Nightwise: Excellent worldbuilding & bad boy wizards

Nightwise book review

What is this about?: Laytham Ballard is a bad boy wizard, with the reputation that precedes him. But, when a former ally asks him to avenge his wife’s death at the hands of a mass murderer, Laytham steps up, despite the fact that he doesn’t actually owe the guy anything. For all this is a bloody ride to its conclusion and Laytham is an arse to the people who love him the most, there is no doubt that with him, loyalty and friendship matter.

What else is this about?: It’s the first in a series, so there’s a ton of background about Laytham, but in this case, it’s worked into the story organically and avoids all the traps that usually come with books like these.

Should you read: YES.

Stars: 3.5/5

Blurb: The acclaimed author of The Six-Gun Tarot and The Shotgun Arcana launches a gritty new urban fantasy series set in today’s seedy occult underworld

In the more shadowy corners of the world, frequented by angels and demons and everything in-between, Laytham Ballard is a legend. It’s said he raised the dead at the age of ten, stole the Philosopher’s Stone in Vegas back in 1999, and survived the bloodsucking kiss of the Mosquito Queen. Wise in the hidden ways of the night, he’s also a cynical bastard who stopped thinking of himself as the good guy a long time ago.

Now a promise to a dying friend has Ballard on the trail of an escaped Serbian war criminal with friends in both high and low places—and a sinister history of blood sacrifices. Ballard is hell-bent on making Dusan Slorzack pay for his numerous atrocities, but Slorzack seems to have literally dropped off the face of the Earth, beyond the reach of his enemies, the Illuminati, and maybe even the Devil himself. To find Slorzack, Ballard must follow a winding, treacherous path that stretches from Wall Street and Washington, D.C. to backwoods hollows and truckstops, while risking what’s left of his very soul . . . 

I was excited when I recced this book earlier this year, and ending up listening to this as an audiobook, read by Bronson Pinchot. First, I would listen to Bronson Pinchot read a phone book and be happy. For the longest time, Perfect Strangers has been a steadfast presence in my life when it comes to him, so when I first started listening I took awhile to get used to him using his gorgeous, amazing accent. I am so hooked.

But right, the book. Laytham is the mage everyone talks about, the one whose reputation precedes him and it’s enough to make people fear him even before he’s actually done anything. He’s that sort of protagonist and he loves that he is.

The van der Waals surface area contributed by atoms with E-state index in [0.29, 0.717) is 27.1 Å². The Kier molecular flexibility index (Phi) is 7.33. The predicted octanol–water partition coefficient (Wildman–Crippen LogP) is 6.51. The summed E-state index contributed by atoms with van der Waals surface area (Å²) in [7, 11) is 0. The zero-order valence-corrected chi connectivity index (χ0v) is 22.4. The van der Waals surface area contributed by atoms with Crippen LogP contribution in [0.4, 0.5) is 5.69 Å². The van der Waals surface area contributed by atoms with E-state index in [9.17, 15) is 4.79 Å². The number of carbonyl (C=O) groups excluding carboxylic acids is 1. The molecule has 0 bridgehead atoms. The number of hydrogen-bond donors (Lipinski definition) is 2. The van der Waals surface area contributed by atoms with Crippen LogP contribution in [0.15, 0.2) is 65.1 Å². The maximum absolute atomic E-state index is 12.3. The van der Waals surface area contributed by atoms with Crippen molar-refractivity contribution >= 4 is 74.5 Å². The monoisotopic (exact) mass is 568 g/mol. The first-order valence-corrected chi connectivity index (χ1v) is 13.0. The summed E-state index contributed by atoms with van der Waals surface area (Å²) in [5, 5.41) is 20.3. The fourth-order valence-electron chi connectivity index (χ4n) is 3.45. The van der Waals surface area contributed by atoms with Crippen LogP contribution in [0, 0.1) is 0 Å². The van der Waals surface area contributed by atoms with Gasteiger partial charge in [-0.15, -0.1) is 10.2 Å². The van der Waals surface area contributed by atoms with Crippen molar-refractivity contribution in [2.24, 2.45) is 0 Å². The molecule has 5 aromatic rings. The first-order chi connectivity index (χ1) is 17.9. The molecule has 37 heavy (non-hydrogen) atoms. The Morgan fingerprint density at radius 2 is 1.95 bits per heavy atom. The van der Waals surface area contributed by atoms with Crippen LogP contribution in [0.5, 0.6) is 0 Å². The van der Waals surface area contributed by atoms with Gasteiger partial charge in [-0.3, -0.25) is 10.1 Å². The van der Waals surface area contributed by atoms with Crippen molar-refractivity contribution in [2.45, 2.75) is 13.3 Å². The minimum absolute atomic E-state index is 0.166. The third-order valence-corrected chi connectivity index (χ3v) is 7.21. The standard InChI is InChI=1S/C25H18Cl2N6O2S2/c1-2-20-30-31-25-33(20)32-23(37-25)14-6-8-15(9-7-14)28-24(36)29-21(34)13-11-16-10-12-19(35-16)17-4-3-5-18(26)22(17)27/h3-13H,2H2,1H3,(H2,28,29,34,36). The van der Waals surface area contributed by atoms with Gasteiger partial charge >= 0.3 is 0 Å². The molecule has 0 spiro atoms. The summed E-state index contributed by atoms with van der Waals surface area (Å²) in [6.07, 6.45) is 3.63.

A promise to Baj, a dying friend, sends him on a path tracking Slorzack, a powerful wizard in his own right, and a war criminal. So begins a fun, if bloody path to finding Slorzack. Belcher’s wordbuilding is stellar, with a series of characters that are unique and compelling, despite them being around for however short a time.

Laytham is badass, and while he skirts the borders of being too badass, Belcher throws in a dash of angst, of the man he was before he became Laytham Ballard, the man everyone fears. We see a boy who couldn’t quite muster the patience to learn how to control his powers, and paid for it. We see a young who loved deeply and lost much and couldn’t recover from that loss. Moments like these, and others, draw a fuller picture of the man, beyond the badass wizard that’s about to wreak revenge out of loyalty. (Let’s not forget an actual deal with the Devil too)

But, what makes me pause, despite all the goodness here that appeals to me is that the author works 9/11 into the story, but not as an event of the terror it actually was. I am of the firm belief that our art, literature, film should reflect our reality, it should be worked into our stories and we should learn from them. But, when those media start making it the fault of anyone else, but whose fault it actually was, I think it’s excusing the action in a way, excusing the parts of humanity (and I mean humanity, and not any other descriptors) that did this. On the other hand, it’s not a big part of the book, so there is that.

I hope that made sense, I am trying very hard not to spoil this for readers, because this is a GOOD book. It’s an amazing story and worldbuilding and I am on pins and needles for the next one. Excitingly, the author has taken a scene from this book and spun into a different series entirely and I can’t wait for that either!

This is a great beginning to a new series, and despite its flaws worth every minute of your time. Let me know if you’ll give it a chance!

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